Zach Totans is the Veterans Resource Coordinator at Truckee Meadows Community College. In a recent conversation with SF Fed Community Development, he shared, “The hardest obstacle I’ve found for returning veterans, including myself, is readjusting to civilian life. Coming home, especially after more than two years of combat, was a culture shock. It took a while for me to get comfortable in my surroundings and settle back into a normal life again.”
By 2017, there will be more than 60,000 post-9/11 service members residing in Los Angeles alone. While Americans who have defended our nation typically return to a hero’s welcome on U.S. soil, that support is in sharp contrast to the challenges they face in obtaining housing, employment, and financial and health services.
At last year’s Los Angeles Unite for Veterans Summit, SF Fed President John C. Williams called on community leaders to do more to help returning veterans successfully reintegrate into society. “We ask our men and women in uniform to risk their lives in our defense. It is the tiniest reciprocation that we, in turn, demand that they come home to fair and equitable access to jobs, housing, and the services they were promised. The return from war is difficult enough—the wounds aren’t just physical and the barriers aren’t just structural.”
Just how big is the problem? In a one-night count of homeless individuals across the United States in January 2014, the U.S. Department of Housing and Urban Development found a 33% reduction in veteran homelessness since 2010. Still, more than one in ten homeless individuals counted were veterans. Seven of the ten cities with the largest number of homeless veterans were in the Twelfth District: Los Angeles, San Diego, Las Vegas, San Jose, San Francisco, Seattle, and Oakland.
Businesses need to be involved in hiring veterans. They should be aware that we are molded to be leaders.
– Kristina Enriquez, Fellow, The Mission Continues
The Federal Reserve Bank of San Francisco’s Community Development department is working to bring attention to veterans’ housing issues, and developing best-practice models for hiring and employee retention. Powerful strategies are emerging.
“Returning military members often say they feel unprepared for the transition from service to civilian life. Many are eager to quickly secure a mission-oriented job in the civilian sector and note that stable employment is a common denominator for a successful transition. However, the employment process is difficult for them to navigate on their own. Additionally, city and county agencies may be ill-prepared to meet veterans’ employment and service needs due to a lack of coordinated resources,” says SF Fed research associate Gabriella Chiarenza.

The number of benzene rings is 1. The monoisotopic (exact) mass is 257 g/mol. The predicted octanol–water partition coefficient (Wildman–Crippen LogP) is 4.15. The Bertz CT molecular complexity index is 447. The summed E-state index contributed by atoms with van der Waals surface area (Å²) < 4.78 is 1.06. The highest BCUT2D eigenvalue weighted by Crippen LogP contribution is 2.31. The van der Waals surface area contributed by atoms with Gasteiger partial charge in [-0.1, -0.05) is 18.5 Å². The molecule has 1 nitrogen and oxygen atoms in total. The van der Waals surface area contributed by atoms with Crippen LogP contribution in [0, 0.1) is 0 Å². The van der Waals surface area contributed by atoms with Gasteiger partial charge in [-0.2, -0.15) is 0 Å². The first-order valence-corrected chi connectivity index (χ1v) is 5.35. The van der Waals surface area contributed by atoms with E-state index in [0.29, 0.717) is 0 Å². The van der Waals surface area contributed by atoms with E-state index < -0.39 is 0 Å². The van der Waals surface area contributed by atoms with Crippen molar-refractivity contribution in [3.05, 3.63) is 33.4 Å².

Chiarenza cites Nevada’s Green Zone Network and Los Angeles’ 10,000 Strong initiative as examples of several programs across the West that are effectively connecting veterans to employers and to one another. “My colleagues Joselyn Cousins [Las Vegas area] and Melody Winter Head [Los Angeles area] have done extensive work coordinating events around veterans’ community development issues. We definitely see better outcomes and more stability for veterans in areas that are able to build a supportive network around veterans seeking employment, linking public and private sector employers with leaders and community stakeholders. Veteran peer support through local organizations is also an important factor for success in easing newly separated service members’ return to the civilian environment,” she explains.
Totans, who is also a Green Zone Network fellow, has experienced the impact of these initiatives first-hand. He encourages more people to get involved. “The most crucial thing to understand is that a veteran cannot be helped without the support of the community and its resources. Those who are interested in veterans’ success should get involved with programs or institutions in your local area. If you are an employer, you can give the greatest gift to a veteran: a job.”
Read more about the challenges facing returning veterans and their inspiring stories in the Veterans and Community Development issue of Community Investments magazine.
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